Aims To investigate the efficacy and safety of a single intracameral bevacizumab injection to improve the outcome of trabeculectomy.
Methods A 12-month, prospective, randomised, double-masked, placebo-controlled trial. Patients with medically uncontrolled open-angle glaucoma scheduled for a primary trabeculectomy were recruited and randomised to receive 50 µL of either bevacizumab (1.25 mg) or placebo (balanced salt solution) peroperatively. Absolute success was defined as intraocular pressure (IOP) ≤18 mm Hg and >5 mm Hg with at least 30% reduction from baseline and no loss of light perception. Success through the use of additional medical and/or surgical IOP-lowering treatments was defined as qualified success.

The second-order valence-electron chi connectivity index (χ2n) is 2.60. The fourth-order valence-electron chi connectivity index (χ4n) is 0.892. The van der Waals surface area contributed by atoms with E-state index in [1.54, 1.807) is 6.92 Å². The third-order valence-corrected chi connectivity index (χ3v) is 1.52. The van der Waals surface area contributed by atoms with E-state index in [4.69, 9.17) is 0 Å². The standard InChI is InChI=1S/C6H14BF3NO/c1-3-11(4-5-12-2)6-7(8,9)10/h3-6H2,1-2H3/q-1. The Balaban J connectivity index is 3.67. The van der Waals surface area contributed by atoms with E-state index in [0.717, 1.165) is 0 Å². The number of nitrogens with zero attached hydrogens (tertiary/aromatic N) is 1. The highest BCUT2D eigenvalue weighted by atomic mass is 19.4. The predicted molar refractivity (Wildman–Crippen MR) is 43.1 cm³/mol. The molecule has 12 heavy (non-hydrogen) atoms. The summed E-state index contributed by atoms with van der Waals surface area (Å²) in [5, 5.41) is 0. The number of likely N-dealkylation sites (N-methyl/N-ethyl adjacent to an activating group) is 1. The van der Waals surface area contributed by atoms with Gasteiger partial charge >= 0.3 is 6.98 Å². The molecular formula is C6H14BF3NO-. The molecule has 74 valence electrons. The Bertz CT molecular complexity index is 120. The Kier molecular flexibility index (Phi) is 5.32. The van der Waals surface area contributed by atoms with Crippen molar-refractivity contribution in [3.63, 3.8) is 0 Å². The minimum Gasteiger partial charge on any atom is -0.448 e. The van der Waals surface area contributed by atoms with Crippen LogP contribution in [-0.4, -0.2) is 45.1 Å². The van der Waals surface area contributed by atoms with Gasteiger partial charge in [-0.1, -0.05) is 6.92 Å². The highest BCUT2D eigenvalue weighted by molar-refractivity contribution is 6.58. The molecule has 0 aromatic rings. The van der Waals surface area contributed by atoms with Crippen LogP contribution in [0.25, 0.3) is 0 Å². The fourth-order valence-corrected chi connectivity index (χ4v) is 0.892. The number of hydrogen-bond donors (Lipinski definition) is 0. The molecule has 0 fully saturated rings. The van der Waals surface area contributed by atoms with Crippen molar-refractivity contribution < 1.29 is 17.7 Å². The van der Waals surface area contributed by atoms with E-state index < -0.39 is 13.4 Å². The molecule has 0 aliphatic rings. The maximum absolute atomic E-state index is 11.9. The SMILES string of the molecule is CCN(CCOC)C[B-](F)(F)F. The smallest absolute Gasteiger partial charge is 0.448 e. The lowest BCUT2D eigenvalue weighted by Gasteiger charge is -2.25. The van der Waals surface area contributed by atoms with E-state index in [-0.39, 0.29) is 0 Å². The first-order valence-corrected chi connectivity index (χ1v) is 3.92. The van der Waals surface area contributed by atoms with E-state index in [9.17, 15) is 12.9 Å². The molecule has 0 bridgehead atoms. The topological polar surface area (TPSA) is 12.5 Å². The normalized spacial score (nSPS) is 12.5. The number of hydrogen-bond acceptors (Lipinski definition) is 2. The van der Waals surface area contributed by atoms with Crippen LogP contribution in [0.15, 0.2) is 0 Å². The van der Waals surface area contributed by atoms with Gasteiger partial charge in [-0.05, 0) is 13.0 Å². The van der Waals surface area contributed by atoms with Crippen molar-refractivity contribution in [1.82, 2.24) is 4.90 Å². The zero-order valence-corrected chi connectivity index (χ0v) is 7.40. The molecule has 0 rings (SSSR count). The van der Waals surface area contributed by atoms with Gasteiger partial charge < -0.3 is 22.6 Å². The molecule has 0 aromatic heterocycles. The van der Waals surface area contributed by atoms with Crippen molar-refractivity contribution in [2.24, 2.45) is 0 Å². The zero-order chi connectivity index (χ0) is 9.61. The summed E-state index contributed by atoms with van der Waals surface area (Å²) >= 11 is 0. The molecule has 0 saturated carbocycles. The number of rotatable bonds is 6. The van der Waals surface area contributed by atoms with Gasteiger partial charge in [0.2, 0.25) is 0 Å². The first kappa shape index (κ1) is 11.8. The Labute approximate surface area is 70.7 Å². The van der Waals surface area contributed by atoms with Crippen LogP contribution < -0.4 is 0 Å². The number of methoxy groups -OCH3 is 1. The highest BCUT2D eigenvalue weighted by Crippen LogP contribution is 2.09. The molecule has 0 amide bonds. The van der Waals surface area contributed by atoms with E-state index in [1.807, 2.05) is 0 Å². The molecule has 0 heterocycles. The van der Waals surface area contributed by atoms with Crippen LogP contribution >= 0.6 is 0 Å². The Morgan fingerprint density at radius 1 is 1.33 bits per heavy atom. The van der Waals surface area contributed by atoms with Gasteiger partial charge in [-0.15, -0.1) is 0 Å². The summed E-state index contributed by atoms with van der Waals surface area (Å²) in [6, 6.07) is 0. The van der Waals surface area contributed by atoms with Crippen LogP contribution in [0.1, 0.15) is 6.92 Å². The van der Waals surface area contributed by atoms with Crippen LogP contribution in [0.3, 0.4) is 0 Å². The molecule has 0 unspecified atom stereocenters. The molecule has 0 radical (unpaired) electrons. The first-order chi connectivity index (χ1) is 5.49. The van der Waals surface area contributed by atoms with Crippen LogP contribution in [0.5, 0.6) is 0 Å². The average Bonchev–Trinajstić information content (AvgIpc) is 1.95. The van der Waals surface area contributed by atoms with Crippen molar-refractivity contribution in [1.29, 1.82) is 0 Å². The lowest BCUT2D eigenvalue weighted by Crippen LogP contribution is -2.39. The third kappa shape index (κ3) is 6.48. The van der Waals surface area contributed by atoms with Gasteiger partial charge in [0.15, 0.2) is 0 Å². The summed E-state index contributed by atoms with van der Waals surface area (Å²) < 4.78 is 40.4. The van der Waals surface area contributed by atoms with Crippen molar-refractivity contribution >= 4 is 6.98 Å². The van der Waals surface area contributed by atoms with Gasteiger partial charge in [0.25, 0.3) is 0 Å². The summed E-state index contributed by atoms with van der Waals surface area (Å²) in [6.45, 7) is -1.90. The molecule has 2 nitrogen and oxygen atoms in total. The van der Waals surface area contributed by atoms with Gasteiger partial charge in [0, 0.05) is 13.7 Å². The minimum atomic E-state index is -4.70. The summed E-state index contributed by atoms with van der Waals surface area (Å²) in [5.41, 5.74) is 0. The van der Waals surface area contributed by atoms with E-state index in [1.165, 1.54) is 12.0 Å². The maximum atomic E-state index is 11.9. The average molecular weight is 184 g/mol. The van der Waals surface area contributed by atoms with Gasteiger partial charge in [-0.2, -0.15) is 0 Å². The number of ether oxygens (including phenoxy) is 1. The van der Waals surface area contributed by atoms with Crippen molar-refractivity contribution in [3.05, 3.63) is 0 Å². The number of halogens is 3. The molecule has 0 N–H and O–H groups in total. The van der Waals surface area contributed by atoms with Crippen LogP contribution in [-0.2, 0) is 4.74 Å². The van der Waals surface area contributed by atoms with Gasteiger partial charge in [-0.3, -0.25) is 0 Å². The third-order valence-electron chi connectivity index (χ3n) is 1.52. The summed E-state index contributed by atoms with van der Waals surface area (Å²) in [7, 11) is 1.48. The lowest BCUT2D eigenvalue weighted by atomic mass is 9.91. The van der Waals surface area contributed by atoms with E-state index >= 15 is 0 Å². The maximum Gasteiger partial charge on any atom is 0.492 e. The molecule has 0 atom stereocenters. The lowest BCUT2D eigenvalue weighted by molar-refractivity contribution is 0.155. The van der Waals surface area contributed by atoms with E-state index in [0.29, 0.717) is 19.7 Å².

Results 138 patients completed a 12-month follow-up, 69 of whom were in the bevacizumab treated group. IOP at 1 year postoperatively was significantly lower than baseline (placebo: 25.6±9.9 mm Hg vs 11.5±3.9 mm Hg, p<0.01; bevacizumab: 24.8±8.1 mm Hg vs 11.9±3.8 mm Hg, p<0.01), with no difference between treatment groups (p=0.69). However, absolute success was higher in the bevacizumab group (71% vs 51%, p=0.02), with the need for IOP-lowering interventions (needlings) being lower in this group (12% vs 33%, p=0.003). Complication rates were low and comparable between groups.
Conclusions Peroperative administration of intracameral bevacizumab significantly reduces the need for additional interventions during the follow-up of patients undergoing trabeculectomy.
- Wound healing
- Clinical Trial
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